Call me a Cab: 2007 Concha y Toro "Don Melchor" Cabernet Sauvignon Puente Alto

Have you ever met someone who you thought was perfect? They had great hair; perhaps they were a snappy dresser, eyes that could slay a giant, a face that could set a thousand ships to sail and a voice that could melt butter? Well I think we all have been there before, and after spending considerable coin to get to know them better; you pop the cork, sort of speak only to find nothing but vapid symbolism, no substance in sight. That is the precise moment when disappointment can hit you on the head, like a lead pipe in a dark alley [ouch].

I was now faced with the thought, “uggh, you’re just not who I thought you were” so now what? Well I did finish the bottle anyway, because someone coughed up a pretty penny for this pricey juice. It’s sad really, when you uncork a wine that does not live up to its billing and discover that behind all the glam and glizt there's nothing there. Even Mrs. Cuvee who is far more generous in her opinions than I, thought the wine gave a lack luster performance; I begrudgingly admitted that she was right, after allowing hours in the decanter to go by, before finally agreeing with her.

You're hit with the realization that this wine is not what I thought it would be, reminding us all that like a Tom Petty song, that a pretty face does not make a pretty heart. What can be true in affairs of the heart, are also common traits we sometimes will suffer when you open that prized bottle of vino to find out, it’s not all that. That was the cases when I popped open this bottle of Don Melchor, pictured above. It was a Christmas gift from a well intentioned friend, who will remain name-less, no point of dragging them into the conversation; it’s the thought that counts.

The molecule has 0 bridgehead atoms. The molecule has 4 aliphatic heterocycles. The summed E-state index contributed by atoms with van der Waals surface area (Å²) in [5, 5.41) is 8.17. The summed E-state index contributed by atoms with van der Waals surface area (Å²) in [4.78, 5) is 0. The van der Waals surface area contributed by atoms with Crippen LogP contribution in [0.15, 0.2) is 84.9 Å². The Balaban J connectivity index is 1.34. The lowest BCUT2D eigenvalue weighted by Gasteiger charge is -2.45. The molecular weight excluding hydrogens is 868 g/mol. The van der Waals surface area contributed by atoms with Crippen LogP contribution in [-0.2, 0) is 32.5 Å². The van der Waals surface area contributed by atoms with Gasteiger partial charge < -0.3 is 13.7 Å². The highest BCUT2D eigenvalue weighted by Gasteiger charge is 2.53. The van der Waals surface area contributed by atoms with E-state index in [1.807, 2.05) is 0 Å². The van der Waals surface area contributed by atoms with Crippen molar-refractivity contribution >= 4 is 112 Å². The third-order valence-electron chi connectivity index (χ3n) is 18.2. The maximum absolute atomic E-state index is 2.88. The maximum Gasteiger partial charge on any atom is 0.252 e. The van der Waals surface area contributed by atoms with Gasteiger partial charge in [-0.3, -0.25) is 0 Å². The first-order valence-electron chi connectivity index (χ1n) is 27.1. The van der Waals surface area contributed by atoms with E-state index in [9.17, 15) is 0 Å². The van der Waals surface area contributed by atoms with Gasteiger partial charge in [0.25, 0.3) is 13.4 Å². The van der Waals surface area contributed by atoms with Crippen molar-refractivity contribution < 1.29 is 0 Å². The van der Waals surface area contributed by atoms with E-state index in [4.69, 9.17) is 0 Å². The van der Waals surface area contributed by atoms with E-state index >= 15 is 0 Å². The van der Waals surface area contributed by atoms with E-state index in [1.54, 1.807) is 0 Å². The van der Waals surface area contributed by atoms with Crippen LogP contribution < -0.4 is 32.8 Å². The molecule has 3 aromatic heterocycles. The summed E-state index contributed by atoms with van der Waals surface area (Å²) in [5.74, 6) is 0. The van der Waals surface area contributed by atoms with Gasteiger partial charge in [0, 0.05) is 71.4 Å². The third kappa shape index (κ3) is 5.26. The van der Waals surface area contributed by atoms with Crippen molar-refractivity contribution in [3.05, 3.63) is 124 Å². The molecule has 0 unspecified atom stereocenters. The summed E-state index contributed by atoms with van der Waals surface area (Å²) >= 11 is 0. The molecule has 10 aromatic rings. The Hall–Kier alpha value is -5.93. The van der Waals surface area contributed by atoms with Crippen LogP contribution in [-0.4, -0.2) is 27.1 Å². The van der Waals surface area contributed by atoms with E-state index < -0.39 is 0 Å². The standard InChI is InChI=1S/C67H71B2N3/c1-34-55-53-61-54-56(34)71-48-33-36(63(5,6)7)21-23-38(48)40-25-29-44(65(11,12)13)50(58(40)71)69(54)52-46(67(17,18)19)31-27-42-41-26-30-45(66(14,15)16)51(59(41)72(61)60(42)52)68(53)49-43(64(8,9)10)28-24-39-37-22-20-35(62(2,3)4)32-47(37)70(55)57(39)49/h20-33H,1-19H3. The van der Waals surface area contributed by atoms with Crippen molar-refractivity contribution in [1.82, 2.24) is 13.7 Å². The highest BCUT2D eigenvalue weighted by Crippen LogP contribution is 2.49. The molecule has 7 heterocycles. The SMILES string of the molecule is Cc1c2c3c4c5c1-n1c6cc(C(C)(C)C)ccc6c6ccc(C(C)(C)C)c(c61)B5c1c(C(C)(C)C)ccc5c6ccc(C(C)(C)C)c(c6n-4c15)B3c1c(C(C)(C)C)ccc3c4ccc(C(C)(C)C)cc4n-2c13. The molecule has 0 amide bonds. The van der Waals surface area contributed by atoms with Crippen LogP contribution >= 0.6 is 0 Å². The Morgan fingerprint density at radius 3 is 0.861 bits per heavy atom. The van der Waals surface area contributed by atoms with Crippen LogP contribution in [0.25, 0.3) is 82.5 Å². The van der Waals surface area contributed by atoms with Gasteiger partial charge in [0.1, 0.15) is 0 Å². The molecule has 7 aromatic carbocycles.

It’s my contention that this wine, with all the fluffy fanfare it received, was just a hollow shell, a wine without the promised substance. As you may know or have read, I’m a huge fan of the Wines of Chile. I’ve really been promoting their wines quite a bit on my blog and deservedly so. I have also wanted to give this so called flagship wine a swirl for the longest time. But this time folks I’m sorry to report that the “hype” did not match any of the qualities attributed to it by many of the big wine-pubs or even the folks on cellar tracker who I think got it way wrong. Perhaps you could chalk it up to bottle variation, but at half a Benjamin, the price of admission is above my pay grade even as an occasion wine, to give it a go once more.

So all that now said; it’s time to kick out my review of the wine. This is not going to be pretty, so look away if you’re squeamish. After I got this wine uncorked, and decanted, strait away in the glass I found a near opaque garnet color. It slowly unfolds to show plenty of dense, but mostly muted currant and stewed plums aromas.  After the first slurp, this wine quickly aligns itself with cedar tinged vanilla flavored oak, incisive varietal flavors like spent coffee filters, burnt tobacco, soil undertones and moist forest floor.

The supposed copious quantities of black cherries and black currants are mostly muted, edgy and uneven tannins and a medium to full-bodied personality, result in a wine which finishes much sooner than expected. Uggh, I’m sad to report a score of 84 points for this wine, which is a chasm of difference between what has been reported and the actual wine I encountered in the bottle. This wine sells for a SRP of $65 and up, sad to say that in my opinion, I can’t really recommend it, that your hard earned money would best be spent elsewhere. So until next time folks continue to sip long and prosper, cheers!


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